What Should I Do with My Upper Body When Running?

A pivotal moment in the history of running happened in the early 2000’s when ground-breaking research by Dr. Daniel Liberman proved that landing with a forefoot strike is safer than landing with a heel strike. Comparative studies since then consistently found the same conclusion, but it is also evident that your upper body mechanics is just as important as foot strike!

There’s overwhelming evidence that running with greater thoracic rotation (letting your torso sway slightly side-to-side) and a slight forward lean (greater trunk flexion) results in significantly less stressed aspects along the upper body!

What Should I Do With My Upper Body When Running?
Slightly twisting your trunk side-to-side by allowing your elbow to stick out while keeping your hand as close to your chest as possible when running is how you drive thoracic rotation, which was found to dramatically improve the shock-absorbing characteristics of the back. There is no counter evidence to suggest otherwise, which is why the best distance runners in the world utilize thoracic rotation because it really works!

It turns out that the amount of stress and strain on the back during running is strongly influenced by trunk flexion and thoracic rotation.

  • Researchers have documented that runners who don’t lean forward and twist their trunk have less pelvis-trunk coordination pattern that’s rigid (stiff) and are more likely to experience lower back pain compared to runners who lean forward and twist with their upper body.

Case in point came from a 2014 study in the European Journal of Sports Science found that runners with lower back pain had less pelvic-trunk bend and twist compared with controls. Other investigations have found that runners with lower back pain had a more ‘guarded gait’ than healthy runners.

  • A guarded gait significantly limits trunk range of motion and allows the possibility that lower back pain will become chronic.

Based on their results, the researchers concluded that clinicians should target velocity components in multiple planes of motion when treating runners with lower back pain. In other words, allowing your trunk to rotate swiftly during running safeguards the back from pain and injury by effectively improving load transfer mechanisms and internal stress states within the trunk.

As for trunk flexion, it has been emphasized many times in the scientific literature that tilting slightly forward when running optimizes load distribution in the lower extremity joints, especially the knees. One example came from a 2015 study in the journal Medicine and Science in Sports and Exercise which revealed that a slight forward trunk bend reduced loading on the knee-joint without compromising biomechanical demands at the ankle during running.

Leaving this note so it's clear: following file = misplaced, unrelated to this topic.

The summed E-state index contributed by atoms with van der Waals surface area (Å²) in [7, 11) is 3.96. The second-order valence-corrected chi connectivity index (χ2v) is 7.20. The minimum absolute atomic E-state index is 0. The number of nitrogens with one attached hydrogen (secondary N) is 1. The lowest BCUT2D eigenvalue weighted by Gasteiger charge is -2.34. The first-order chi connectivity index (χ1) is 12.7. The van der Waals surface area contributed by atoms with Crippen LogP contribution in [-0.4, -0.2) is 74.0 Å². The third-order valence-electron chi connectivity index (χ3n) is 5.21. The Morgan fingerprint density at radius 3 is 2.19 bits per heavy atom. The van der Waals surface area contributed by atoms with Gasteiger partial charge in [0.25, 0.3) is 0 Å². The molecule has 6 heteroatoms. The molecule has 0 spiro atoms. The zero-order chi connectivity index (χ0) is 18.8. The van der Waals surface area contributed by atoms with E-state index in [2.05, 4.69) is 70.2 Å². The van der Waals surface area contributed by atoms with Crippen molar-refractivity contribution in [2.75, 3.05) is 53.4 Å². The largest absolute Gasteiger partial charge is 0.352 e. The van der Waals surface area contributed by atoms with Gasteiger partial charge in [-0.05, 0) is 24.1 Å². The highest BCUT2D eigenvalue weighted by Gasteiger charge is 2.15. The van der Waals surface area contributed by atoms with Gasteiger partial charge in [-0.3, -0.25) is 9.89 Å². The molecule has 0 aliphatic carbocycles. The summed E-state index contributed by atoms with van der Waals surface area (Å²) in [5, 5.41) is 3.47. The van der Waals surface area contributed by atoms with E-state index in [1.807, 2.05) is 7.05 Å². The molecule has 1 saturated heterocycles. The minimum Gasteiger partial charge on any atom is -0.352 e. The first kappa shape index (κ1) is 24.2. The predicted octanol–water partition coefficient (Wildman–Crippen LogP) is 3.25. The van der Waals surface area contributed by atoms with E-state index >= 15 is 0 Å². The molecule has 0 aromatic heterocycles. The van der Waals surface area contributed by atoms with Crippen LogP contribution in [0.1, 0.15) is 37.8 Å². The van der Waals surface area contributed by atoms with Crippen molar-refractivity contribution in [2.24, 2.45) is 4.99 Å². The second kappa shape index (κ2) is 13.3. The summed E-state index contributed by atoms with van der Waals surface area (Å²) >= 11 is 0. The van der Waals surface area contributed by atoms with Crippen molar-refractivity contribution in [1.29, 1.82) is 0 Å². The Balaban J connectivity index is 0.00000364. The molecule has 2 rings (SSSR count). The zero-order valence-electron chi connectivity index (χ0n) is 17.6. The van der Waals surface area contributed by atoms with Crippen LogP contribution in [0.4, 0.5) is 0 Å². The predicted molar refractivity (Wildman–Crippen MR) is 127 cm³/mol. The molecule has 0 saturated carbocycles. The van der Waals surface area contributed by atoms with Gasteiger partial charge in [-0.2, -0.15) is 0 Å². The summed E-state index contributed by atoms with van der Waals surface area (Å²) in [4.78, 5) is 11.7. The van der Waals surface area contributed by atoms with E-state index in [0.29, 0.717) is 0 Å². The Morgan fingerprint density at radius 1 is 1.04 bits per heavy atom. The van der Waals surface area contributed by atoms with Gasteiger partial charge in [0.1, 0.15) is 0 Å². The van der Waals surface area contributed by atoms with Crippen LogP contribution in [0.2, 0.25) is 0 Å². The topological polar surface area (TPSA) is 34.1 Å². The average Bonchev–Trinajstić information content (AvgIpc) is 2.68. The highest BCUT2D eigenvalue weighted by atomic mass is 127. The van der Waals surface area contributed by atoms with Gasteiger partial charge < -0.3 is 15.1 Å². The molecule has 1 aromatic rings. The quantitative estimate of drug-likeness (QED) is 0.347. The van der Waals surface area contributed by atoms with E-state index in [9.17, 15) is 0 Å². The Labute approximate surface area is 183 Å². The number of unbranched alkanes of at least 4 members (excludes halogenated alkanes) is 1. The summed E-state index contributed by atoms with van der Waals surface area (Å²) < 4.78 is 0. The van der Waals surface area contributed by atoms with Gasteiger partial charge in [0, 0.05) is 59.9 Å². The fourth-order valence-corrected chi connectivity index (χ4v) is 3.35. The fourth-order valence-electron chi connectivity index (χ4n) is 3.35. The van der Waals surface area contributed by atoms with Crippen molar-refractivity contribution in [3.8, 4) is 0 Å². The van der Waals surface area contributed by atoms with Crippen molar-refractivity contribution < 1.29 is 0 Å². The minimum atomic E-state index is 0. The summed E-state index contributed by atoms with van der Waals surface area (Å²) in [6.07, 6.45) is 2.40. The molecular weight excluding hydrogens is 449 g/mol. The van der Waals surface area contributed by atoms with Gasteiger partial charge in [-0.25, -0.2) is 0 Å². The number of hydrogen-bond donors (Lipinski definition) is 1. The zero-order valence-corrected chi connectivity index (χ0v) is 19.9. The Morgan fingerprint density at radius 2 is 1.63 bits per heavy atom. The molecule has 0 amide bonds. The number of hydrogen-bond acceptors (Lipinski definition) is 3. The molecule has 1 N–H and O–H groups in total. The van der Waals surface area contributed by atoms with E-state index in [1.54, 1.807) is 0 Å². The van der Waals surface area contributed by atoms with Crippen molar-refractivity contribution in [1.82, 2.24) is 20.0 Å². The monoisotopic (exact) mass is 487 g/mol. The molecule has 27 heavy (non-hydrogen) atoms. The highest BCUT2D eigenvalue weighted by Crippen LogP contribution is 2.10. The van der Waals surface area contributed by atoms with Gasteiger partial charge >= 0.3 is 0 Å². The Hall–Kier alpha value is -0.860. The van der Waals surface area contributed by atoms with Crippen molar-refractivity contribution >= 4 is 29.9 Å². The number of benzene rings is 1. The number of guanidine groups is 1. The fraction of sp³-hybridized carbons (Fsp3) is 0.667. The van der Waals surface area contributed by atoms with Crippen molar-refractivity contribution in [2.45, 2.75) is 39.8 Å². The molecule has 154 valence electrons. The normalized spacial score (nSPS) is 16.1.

Here are more reports verifying that leaning forward when running is more optimal than running too upright:

The Take Home Message

If you feel that something more is needed to help you run with greater ease,  make sure you’re running with thoracic rotation because its well on record for being an important component of reducing shock transmission through the body.

To give you a clear-eyed view on how to increase your thoracic rotation, you have to make adjustments in your arm swing, and I did two extremely helpful videos showing just that:

If you’ve enjoyed this blog post, you’ll LOVE my YouTube channel, here, where I talk at lengths about the evidence-based reasons that forefoot running is better than heel strike running by every measure!


Hsiang-Ling, T and Powers, CM. Influence of trunk posture on lower extremity energetics during running. Med Sci Sports Exer, 2015;47(3):625-6.

Lamoth, C. J., Meijer, O. G., Wuisman, P. I., van Dieen, J. H., Levin, M. F., & Beek, P. J. (2002). Pelvis-thorax coordination in the transverse plane during walking in persons with
nonspecific low back pain. Spine, 27, E92 – E99.

Seay et al. Trunk bend and twist coordination is affected by low back pain status during running. Euro J Sport Sci, 2014;14(6):563-68.

Seay, J. F., Van Emmerik, R. E., & Hamill, J. (2011b). Low back pain status affects pelvis-trunk coordination and variability during walking and running. Clinical Biomechanics (Bristol, Avon), 26, 572 – 578.

Bretta Riches

"I believe the forefoot strike is the engine of endurance running..."

BSc Neurobiology; MSc Biomechanics candidate, ultra minimalist runner & founder of RunForefoot. I was a heel striker, always injured. I was inspired by the great Tirunesh Dibaba to try forefoot running. Now, I'm injury free. This is why I launched Run Forefoot, to advocate the health & performance benefits of forefoot running and to raise awareness on the dangers of heel striking, because the world needs to know.
Bretta Riches

P.S. Don't forget to check out the Run Forefoot Facebook Page, it's a terrific place to ask questions about forefoot running, barefoot running and injury. I'm always happy to help!

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